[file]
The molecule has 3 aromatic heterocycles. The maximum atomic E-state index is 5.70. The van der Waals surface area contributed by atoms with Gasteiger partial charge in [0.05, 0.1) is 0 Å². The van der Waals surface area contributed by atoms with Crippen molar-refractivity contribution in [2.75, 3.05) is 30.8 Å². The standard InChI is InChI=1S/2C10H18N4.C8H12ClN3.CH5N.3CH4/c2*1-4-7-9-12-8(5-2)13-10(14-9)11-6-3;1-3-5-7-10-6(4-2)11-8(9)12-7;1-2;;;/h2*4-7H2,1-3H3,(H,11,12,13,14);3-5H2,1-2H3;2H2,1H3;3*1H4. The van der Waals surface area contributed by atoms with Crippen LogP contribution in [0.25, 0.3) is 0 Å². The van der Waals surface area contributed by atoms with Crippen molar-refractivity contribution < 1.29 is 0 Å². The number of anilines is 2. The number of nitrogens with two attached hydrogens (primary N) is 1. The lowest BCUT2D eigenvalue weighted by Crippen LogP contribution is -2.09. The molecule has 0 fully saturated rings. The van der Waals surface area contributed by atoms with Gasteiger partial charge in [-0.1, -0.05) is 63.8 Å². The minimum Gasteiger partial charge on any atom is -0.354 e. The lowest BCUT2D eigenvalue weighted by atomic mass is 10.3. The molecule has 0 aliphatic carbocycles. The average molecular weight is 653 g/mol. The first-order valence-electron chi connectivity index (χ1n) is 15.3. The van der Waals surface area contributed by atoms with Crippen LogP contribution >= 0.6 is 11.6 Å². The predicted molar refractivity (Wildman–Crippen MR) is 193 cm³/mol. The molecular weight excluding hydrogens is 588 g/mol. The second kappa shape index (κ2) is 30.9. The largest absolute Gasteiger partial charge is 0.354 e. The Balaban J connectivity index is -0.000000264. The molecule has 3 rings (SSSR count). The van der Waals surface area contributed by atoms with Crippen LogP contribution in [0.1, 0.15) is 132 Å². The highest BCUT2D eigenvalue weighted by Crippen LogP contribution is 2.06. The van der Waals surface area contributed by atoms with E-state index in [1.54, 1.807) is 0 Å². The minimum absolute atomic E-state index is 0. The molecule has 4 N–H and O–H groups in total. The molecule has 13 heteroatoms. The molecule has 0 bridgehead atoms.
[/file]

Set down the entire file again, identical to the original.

The molecule has 3 aromatic heterocycles. The maximum atomic E-state index is 5.70. The van der Waals surface area contributed by atoms with Gasteiger partial charge in [0.05, 0.1) is 0 Å². The van der Waals surface area contributed by atoms with Crippen molar-refractivity contribution in [2.75, 3.05) is 30.8 Å². The standard InChI is InChI=1S/2C10H18N4.C8H12ClN3.CH5N.3CH4/c2*1-4-7-9-12-8(5-2)13-10(14-9)11-6-3;1-3-5-7-10-6(4-2)11-8(9)12-7;1-2;;;/h2*4-7H2,1-3H3,(H,11,12,13,14);3-5H2,1-2H3;2H2,1H3;3*1H4. The van der Waals surface area contributed by atoms with Crippen LogP contribution in [0.25, 0.3) is 0 Å². The van der Waals surface area contributed by atoms with Crippen molar-refractivity contribution < 1.29 is 0 Å². The number of anilines is 2. The number of nitrogens with two attached hydrogens (primary N) is 1. The lowest BCUT2D eigenvalue weighted by Crippen LogP contribution is -2.09. The molecule has 0 fully saturated rings. The van der Waals surface area contributed by atoms with Gasteiger partial charge in [-0.1, -0.05) is 63.8 Å². The minimum Gasteiger partial charge on any atom is -0.354 e. The lowest BCUT2D eigenvalue weighted by atomic mass is 10.3. The molecule has 0 aliphatic carbocycles. The average molecular weight is 653 g/mol. The first-order valence-electron chi connectivity index (χ1n) is 15.3. The van der Waals surface area contributed by atoms with Crippen LogP contribution >= 0.6 is 11.6 Å². The predicted molar refractivity (Wildman–Crippen MR) is 193 cm³/mol. The molecular weight excluding hydrogens is 588 g/mol. The second kappa shape index (κ2) is 30.9. The largest absolute Gasteiger partial charge is 0.354 e. The Balaban J connectivity index is -0.000000264. The molecule has 3 rings (SSSR count). The van der Waals surface area contributed by atoms with Crippen LogP contribution in [0.1, 0.15) is 132 Å². The highest BCUT2D eigenvalue weighted by Crippen LogP contribution is 2.06. The van der Waals surface area contributed by atoms with E-state index in [1.54, 1.807) is 0 Å². The minimum absolute atomic E-state index is 0. The molecule has 4 N–H and O–H groups in total. The molecule has 13 heteroatoms. The molecule has 0 bridgehead atoms.